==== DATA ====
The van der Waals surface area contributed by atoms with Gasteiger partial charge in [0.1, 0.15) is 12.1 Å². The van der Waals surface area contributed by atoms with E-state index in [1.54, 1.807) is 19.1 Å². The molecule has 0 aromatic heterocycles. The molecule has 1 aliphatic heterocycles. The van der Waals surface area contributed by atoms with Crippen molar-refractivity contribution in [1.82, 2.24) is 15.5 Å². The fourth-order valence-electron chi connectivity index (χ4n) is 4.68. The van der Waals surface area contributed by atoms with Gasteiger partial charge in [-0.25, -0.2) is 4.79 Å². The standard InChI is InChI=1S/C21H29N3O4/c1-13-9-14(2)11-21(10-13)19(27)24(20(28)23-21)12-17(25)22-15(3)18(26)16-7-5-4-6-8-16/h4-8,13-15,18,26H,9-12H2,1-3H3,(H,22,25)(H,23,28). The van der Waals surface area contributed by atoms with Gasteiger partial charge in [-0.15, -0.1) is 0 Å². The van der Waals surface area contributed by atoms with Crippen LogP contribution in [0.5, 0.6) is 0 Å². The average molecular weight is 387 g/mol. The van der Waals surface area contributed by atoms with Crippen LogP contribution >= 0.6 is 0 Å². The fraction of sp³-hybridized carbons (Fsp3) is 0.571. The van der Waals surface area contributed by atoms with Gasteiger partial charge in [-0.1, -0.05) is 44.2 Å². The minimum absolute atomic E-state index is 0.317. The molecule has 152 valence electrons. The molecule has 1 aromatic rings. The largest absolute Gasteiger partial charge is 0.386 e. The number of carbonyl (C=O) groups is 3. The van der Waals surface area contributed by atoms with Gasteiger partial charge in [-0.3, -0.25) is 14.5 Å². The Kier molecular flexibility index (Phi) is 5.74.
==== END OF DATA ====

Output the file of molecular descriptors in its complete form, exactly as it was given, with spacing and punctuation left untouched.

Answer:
The van der Waals surface area contributed by atoms with Gasteiger partial charge in [0.1, 0.15) is 12.1 Å². The van der Waals surface area contributed by atoms with E-state index in [1.54, 1.807) is 19.1 Å². The molecule has 0 aromatic heterocycles. The molecule has 1 aliphatic heterocycles. The van der Waals surface area contributed by atoms with Crippen molar-refractivity contribution in [1.82, 2.24) is 15.5 Å². The fourth-order valence-electron chi connectivity index (χ4n) is 4.68. The van der Waals surface area contributed by atoms with Gasteiger partial charge in [-0.25, -0.2) is 4.79 Å². The standard InChI is InChI=1S/C21H29N3O4/c1-13-9-14(2)11-21(10-13)19(27)24(20(28)23-21)12-17(25)22-15(3)18(26)16-7-5-4-6-8-16/h4-8,13-15,18,26H,9-12H2,1-3H3,(H,22,25)(H,23,28). The van der Waals surface area contributed by atoms with Gasteiger partial charge in [-0.15, -0.1) is 0 Å². The van der Waals surface area contributed by atoms with Crippen LogP contribution in [0.5, 0.6) is 0 Å². The average molecular weight is 387 g/mol. The van der Waals surface area contributed by atoms with Crippen LogP contribution >= 0.6 is 0 Å². The fraction of sp³-hybridized carbons (Fsp3) is 0.571. The van der Waals surface area contributed by atoms with Gasteiger partial charge in [-0.1, -0.05) is 44.2 Å². The minimum absolute atomic E-state index is 0.317. The molecule has 152 valence electrons. The molecule has 1 aromatic rings. The largest absolute Gasteiger partial charge is 0.386 e. The number of carbonyl (C=O) groups is 3. The van der Waals surface area contributed by atoms with Gasteiger partial charge in [-0.3, -0.25) is 14.5 Å². The Kier molecular flexibility index (Phi) is 5.74.